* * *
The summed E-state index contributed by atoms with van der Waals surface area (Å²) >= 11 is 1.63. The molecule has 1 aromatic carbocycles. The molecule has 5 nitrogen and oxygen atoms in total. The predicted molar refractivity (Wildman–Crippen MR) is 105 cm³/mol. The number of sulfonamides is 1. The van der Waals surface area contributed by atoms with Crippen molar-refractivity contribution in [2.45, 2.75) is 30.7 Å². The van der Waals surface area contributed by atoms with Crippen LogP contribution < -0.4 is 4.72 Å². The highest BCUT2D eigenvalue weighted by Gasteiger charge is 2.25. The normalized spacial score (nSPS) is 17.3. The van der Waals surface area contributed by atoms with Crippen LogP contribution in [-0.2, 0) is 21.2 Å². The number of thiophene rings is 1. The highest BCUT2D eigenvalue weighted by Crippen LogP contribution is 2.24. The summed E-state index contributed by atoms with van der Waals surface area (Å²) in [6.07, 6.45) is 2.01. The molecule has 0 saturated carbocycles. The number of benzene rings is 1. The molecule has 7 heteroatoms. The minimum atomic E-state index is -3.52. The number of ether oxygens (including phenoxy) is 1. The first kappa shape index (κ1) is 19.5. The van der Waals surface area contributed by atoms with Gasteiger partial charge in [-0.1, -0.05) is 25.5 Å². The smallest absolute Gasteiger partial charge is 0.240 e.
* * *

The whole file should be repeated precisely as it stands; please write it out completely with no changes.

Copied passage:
The summed E-state index contributed by atoms with van der Waals surface area (Å²) >= 11 is 1.63. The molecule has 1 aromatic carbocycles. The molecule has 5 nitrogen and oxygen atoms in total. The predicted molar refractivity (Wildman–Crippen MR) is 105 cm³/mol. The number of sulfonamides is 1. The van der Waals surface area contributed by atoms with Crippen molar-refractivity contribution in [2.45, 2.75) is 30.7 Å². The van der Waals surface area contributed by atoms with Crippen LogP contribution < -0.4 is 4.72 Å². The highest BCUT2D eigenvalue weighted by Gasteiger charge is 2.25. The normalized spacial score (nSPS) is 17.3. The van der Waals surface area contributed by atoms with Crippen LogP contribution in [-0.2, 0) is 21.2 Å². The number of thiophene rings is 1. The highest BCUT2D eigenvalue weighted by Crippen LogP contribution is 2.24. The summed E-state index contributed by atoms with van der Waals surface area (Å²) in [6.07, 6.45) is 2.01. The molecule has 0 saturated carbocycles. The number of benzene rings is 1. The molecule has 7 heteroatoms. The minimum atomic E-state index is -3.52. The number of ether oxygens (including phenoxy) is 1. The first kappa shape index (κ1) is 19.5. The van der Waals surface area contributed by atoms with Gasteiger partial charge in [-0.1, -0.05) is 25.5 Å². The smallest absolute Gasteiger partial charge is 0.240 e.